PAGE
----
Convergence features circles, swirls, lines and spots splattered right across the canvas.
Dark tones, oranges, reds, yellows and whites all fight for attention as Pollock's drips converge together in a rebellious, chaotic painting.
Jackson Pollock was directly challenging convention, both artistic and political, fighting for freedom of speech at a time when many in the US felt this fundamental right was under threat.
Many vocal supporters of this political message were also supportive of his work and encouraged others to promote their cause by funding or sponsoring future Pollock masterpieces.
A rebellious artist was still willing to make use of institutions when they could benefit him and his career.
This particular drip painting is huge and striking, grabbing your attention as soon as you enter the room and gaze at it.
The chaos of this style was controversial at the time of Pollock's career, but drip painting is now an accepted art style.
Many viewers of this painting would find their own meaning in it, where as the artist himself was deliberately creating more questions than answers.
He would often title his work with neutral names to avoid biasing one's opinions and feelings towards one of his paintings.
Pollock produced his drip works by throwing paint onto raw canvases, laid flat in his studio in Hampton. Sticks helped him to control lines of paint rather than relying on his brushes.
This particular painting stands at 93.5 inches by 155 inches, which is a fairly standard size for this artist - he would even sometimes go larger for other drip paintings.
The abstract nature of these types of paintings meant that he was even able to essentially crop them as one would a photograph, without losing focus from the work or losing its balance.
Without a primed canvas, Pollock regularly used black drops of paint to essentially serve as the background, with brighter colours continually providing the real interest to his work.
Specifically in Convergence, it is the red, yellow, white, and blue paint that together produce thedramatic moments of focus to lead the eye. Primary colours are continually used for this purpose in many other Pollock paintings too.
Whilst the colours and lines appear random, Pollock is carefully controlled to avoid any one foreground colour being overused and becoming too dominant. The primary colours will also always be held in check by the background black and beige tones.
The contrast between foreground and background, plus primary colours against each other provides us with excitement and is where the expressive nature of this art form comes from.
The innovation of Pollock is underlined by the fact that this work, produced over 60 years ago, continues to hold an element of modernity even today. Whilst others will copy or take ideas from the abstract expressionists, it was artists like this who really were the imaginative, bold individuals who laid the ground work for all those who followed on afterwards.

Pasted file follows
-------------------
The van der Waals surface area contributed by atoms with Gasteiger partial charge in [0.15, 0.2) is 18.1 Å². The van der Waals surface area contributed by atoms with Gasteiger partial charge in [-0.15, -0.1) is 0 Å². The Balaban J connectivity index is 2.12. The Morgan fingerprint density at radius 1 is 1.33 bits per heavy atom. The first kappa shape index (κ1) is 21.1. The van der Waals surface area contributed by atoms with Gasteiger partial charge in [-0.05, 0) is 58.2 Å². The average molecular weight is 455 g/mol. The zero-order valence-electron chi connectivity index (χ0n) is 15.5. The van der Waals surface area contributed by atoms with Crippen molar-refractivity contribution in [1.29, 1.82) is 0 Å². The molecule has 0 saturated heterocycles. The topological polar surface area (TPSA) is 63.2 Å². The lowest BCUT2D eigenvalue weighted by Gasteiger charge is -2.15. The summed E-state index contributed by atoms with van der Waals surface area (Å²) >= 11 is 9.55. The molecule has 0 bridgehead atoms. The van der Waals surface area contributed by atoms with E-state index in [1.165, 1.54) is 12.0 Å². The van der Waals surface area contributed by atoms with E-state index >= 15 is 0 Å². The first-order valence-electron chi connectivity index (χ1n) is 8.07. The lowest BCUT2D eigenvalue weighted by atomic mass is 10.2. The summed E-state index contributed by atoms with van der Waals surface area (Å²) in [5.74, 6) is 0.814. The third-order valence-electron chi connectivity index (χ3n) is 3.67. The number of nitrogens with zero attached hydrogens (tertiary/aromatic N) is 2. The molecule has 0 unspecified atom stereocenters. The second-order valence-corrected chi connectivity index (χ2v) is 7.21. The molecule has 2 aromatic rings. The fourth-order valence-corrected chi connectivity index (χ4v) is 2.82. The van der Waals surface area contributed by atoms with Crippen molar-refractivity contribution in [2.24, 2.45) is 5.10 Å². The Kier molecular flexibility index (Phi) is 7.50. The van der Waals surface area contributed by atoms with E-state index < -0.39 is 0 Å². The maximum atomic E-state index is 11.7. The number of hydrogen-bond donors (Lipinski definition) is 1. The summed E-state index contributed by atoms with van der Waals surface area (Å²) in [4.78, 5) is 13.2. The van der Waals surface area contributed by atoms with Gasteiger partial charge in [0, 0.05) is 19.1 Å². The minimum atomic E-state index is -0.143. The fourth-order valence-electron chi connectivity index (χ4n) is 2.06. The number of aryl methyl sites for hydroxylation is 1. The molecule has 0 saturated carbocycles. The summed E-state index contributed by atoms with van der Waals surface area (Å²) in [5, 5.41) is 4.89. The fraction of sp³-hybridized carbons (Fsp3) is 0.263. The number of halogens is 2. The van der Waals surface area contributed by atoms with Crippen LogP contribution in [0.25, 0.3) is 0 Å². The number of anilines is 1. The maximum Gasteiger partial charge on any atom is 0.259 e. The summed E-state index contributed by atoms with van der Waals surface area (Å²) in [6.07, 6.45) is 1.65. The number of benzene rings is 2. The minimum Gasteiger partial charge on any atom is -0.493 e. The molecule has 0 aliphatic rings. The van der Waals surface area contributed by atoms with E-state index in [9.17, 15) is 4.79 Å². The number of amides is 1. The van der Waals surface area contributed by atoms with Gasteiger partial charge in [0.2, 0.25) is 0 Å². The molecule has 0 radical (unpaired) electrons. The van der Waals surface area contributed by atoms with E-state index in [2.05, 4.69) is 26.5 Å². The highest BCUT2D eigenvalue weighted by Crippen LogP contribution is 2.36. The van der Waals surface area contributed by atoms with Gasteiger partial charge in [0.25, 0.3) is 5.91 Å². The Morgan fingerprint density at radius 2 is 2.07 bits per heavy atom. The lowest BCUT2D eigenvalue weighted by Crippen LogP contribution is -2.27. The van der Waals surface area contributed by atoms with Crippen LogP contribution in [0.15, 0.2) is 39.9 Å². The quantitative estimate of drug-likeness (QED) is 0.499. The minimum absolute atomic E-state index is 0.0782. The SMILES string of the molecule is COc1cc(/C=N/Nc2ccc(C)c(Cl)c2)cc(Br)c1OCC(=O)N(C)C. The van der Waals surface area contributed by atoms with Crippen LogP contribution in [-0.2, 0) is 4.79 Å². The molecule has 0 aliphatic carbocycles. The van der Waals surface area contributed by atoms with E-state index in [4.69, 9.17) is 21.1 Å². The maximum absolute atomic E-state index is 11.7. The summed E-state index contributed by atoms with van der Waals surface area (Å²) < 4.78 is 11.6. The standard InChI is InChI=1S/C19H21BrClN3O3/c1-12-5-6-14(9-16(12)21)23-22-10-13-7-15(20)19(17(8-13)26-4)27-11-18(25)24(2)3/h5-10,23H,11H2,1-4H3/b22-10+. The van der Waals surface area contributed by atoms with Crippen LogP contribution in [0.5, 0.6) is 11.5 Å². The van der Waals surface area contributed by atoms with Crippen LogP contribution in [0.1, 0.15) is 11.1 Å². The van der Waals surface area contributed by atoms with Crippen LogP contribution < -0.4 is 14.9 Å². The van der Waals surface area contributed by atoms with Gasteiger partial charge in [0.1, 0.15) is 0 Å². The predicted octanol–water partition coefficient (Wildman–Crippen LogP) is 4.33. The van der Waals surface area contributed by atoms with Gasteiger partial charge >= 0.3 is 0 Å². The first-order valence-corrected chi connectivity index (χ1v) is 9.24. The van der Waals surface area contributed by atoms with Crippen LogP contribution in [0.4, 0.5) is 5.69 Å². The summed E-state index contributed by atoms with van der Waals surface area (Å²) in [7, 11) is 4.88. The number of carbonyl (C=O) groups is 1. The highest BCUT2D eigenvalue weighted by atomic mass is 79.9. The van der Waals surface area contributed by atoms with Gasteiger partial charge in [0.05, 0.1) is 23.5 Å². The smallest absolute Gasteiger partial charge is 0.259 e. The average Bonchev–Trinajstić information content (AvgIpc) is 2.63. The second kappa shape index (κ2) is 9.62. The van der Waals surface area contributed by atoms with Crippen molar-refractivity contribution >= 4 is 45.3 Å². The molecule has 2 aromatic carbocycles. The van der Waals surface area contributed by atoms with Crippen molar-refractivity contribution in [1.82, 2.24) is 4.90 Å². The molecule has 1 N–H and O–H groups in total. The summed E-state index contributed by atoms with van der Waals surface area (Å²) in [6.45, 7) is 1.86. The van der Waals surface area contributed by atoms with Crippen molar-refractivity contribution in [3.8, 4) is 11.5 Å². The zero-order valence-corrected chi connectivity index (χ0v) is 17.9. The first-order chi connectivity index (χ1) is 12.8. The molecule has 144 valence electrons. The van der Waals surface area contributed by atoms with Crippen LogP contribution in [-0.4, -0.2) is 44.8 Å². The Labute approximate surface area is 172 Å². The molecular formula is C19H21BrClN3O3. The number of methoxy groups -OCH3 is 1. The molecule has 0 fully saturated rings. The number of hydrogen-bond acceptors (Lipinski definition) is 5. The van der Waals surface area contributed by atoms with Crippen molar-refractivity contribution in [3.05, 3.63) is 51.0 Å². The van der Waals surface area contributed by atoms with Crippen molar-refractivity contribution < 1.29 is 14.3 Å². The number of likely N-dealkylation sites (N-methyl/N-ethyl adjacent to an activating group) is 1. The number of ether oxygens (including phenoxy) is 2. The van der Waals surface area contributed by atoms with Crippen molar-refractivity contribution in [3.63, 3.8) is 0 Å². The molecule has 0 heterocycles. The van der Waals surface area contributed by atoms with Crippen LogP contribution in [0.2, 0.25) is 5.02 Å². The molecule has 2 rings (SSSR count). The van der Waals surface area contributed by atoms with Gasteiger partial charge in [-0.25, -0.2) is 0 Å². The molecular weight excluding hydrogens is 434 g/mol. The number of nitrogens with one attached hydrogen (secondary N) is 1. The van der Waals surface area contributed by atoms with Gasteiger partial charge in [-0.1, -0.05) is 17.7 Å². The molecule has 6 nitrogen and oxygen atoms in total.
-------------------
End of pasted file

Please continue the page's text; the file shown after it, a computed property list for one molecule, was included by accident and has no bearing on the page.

Convergence was created by Jackson Pollock in 1952 and now hangs on display at the Albright-Knox Art Gallery.
The complexity of Convergence as artwork means although it is impossible to buy a print that this the same size of the huge original, it still works brilliantly at almost any smaller size as the original colours and complexity still make it an attractive painting.
Convergence prints and paintings from the original work by Jackson Pollock are amongst the most popular of all abstract expressionist art, with fine art print reproductions common right across the world for modern art fans.
Convergence features the style that made Jackson Pollock paintings so popular and also served as his trademark as an artist, with combinations of wild pouring, splashing and dripping of paint combining to create an elaborate final work.
There were many artists like Jackson Pollock who looked to challenge accepted painting principles to try to do away with traditional ideas that he found boring and uninspiring.
Art to him was about expression of emotion rather than direct reproduction of what the eye can see.
Many art movements have sought to bring emotion into art all the way back to the Romanticists and beyond, though it is the Abstract Expressionists who clearly took such a wide berth from traditional painting techniques and teachings.
Soon after Convergence and Pollock's other key paintings the artist began to find the pressure upon him too much, with galleries wanting new works all the time.
The artist also began to become frustrated with the public who constantly tried to find figures and shapes within his paintings that were neither there, nor intended to be there.
For this reason Pollock chose in the future to just number his paintings rather than name them in order to avoid guiding anyone into thinking beyond what they could simply see with their immediate eyes.
Besides Convergence, Pollock's paintings that most frequently become art print reproductions in people's homes are Blue Poles, Autumn Rhythm, Lavender Mist, Yellow Islands and Number 5 / No 5.